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Earlier this year, the Department of Education turned down our request under the Freedom of Information Act for access to fire-safety reports for a number of schools, including some in the Dublin area.
When we asked the department to do an internal review of this decision, it stuck with its refusal.
But last week, the Office of the Information Commissioner overruled that decision – and told the department to release the records.
The records date back a while. In October 2015, the Irish Examiner reported that the Department of Education was to carry out fire-safety inspections of five schools, after a “similarly built” school developed by the same firm, Western Building Systems, “was discovered to be a serious fire safety hazard”.
Children at the school would have had just 20 minutes to evacuate if there had been a blaze instead of the normal 60 minutes, according to the article.
Western Building Systems was also behind the first batch of “rapid-build” homes for homeless families in Poppintree, which families moved into in May 2016.
The Education Minister at the time, Labour’s Jan O’Sullivan, said that other schools built by Western Building Systems in 2008 and 2009 would undergo checks “immediately”, according to another 2015 Irish Examiner piece.
She said in the Dáil that same month that “pending the outcome of those assessments, it would be inappropriate for the Department to comment on what course of action may be considered regarding responsibility for any issues which might arise”.
While the concerns were highlighted in the media in October 2015, the fire safety reports were created between May and July 2016, according to information set out in the information commissioner’s ruling last week.
The Department of Education Press Office didn’t respond to a query as to why it took so long for the reports to be completed.
Dublin Inquirer first tried to get the fire safety audits under the Freedom of Information Act in December 2015, but they hadn’t been completed yet. We reapplied for the fire-safety audits for some of the schools in December 2016.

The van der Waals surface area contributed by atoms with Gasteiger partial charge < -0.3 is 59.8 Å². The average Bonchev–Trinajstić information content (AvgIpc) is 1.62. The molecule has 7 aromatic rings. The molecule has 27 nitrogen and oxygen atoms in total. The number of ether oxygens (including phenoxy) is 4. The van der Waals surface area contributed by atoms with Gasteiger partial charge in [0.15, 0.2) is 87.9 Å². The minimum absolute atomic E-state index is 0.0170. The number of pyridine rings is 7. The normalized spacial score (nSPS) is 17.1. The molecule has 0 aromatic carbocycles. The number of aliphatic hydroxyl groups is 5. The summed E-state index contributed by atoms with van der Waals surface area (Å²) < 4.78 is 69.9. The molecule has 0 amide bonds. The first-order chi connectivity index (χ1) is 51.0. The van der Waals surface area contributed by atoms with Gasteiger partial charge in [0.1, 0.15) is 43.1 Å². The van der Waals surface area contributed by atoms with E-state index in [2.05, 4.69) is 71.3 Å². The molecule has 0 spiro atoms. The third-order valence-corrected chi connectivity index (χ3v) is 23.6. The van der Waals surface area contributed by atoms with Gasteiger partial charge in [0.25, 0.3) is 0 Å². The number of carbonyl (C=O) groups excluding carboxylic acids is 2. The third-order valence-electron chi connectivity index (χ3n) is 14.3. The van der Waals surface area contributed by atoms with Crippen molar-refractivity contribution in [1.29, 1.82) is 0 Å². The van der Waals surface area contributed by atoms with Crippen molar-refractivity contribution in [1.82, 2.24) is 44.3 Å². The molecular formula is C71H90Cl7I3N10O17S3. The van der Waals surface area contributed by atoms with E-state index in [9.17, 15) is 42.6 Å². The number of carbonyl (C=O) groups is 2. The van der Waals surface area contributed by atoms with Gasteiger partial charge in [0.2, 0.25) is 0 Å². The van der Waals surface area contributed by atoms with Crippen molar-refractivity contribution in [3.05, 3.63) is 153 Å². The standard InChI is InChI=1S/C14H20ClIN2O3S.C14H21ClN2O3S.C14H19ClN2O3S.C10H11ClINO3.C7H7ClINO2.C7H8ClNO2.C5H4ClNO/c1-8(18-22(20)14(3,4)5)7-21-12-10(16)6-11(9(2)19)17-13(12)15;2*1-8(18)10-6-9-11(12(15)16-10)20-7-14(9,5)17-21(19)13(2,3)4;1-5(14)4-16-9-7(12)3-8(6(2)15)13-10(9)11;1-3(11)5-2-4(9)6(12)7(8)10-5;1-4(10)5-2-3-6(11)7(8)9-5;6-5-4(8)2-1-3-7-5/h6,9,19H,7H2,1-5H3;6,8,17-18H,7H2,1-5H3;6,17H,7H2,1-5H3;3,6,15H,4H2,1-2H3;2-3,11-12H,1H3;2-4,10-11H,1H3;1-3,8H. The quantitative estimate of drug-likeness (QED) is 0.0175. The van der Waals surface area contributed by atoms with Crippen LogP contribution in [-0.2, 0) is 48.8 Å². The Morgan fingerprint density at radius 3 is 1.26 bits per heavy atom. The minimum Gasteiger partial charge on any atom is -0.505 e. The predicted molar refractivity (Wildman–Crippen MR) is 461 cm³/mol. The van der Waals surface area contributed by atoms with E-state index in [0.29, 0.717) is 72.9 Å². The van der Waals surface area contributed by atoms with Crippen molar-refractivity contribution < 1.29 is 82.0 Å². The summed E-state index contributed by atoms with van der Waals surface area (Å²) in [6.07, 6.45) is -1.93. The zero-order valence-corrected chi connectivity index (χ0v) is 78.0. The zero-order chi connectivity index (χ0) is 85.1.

Five fire-safety reports fall within the scope of the request: those for Powerstown Education Together in Tyrrellstown, Belmayne Educate Together, Belmayne St Francis of Assisi, Greystones Gaelscoil, and Mullingar Educate Together.
The Department of Education argued that the records were exempt from release under several sections of the Freedom of Information (FOI) Act.
The records contain matter “relating to the deliberative processes of an FOI body” and disclosure would be “contrary to the public interest”, it argued.
Access could also “prejudice its attempts to conclude the fire safety investigations in a timely and efficient manner by causing difficulty in its relationship with the contractor”.
The contractor argued that the release of the records would have a “chilling effect” on cooperation between the department and building contractors when faced with problems with building works to schools. If released, they would give an “unbalanced picture”, it said.
The release of the records prior to the conclusion of the department’s process could have “a significant economic effect” on the company due to adverse publicity, the contractor also argued.
On this last note, the information commissioner noted that, according to the Department of Education, initial remedial works have been carried out by the contractor, and it anticipates that they will be done by September 2017.
“It appears, therefore, that many of the issues identified in the reports have already been rectified or will be by September 2017,” he said.
So he wasn’t satisfied that the release of the reports could be expected to result in a material financial loss to the contractor due to adverse publicity.
Several sections, including that related to fear of financial loss, were also subject to a public-interest balancing act.
“It seems to me that, at this point in time, the public interest in government being open and accountable outweighs the public interest in preventing the harms envisaged by the Department and the contractor,” said the information commissioner, in his ruling.
The department hasn’t yet released the fire-safety reports for the five schools. It, or any party affected by the decision, has four weeks to decide whether to appeal the information commissioner’s ruling to the High Court.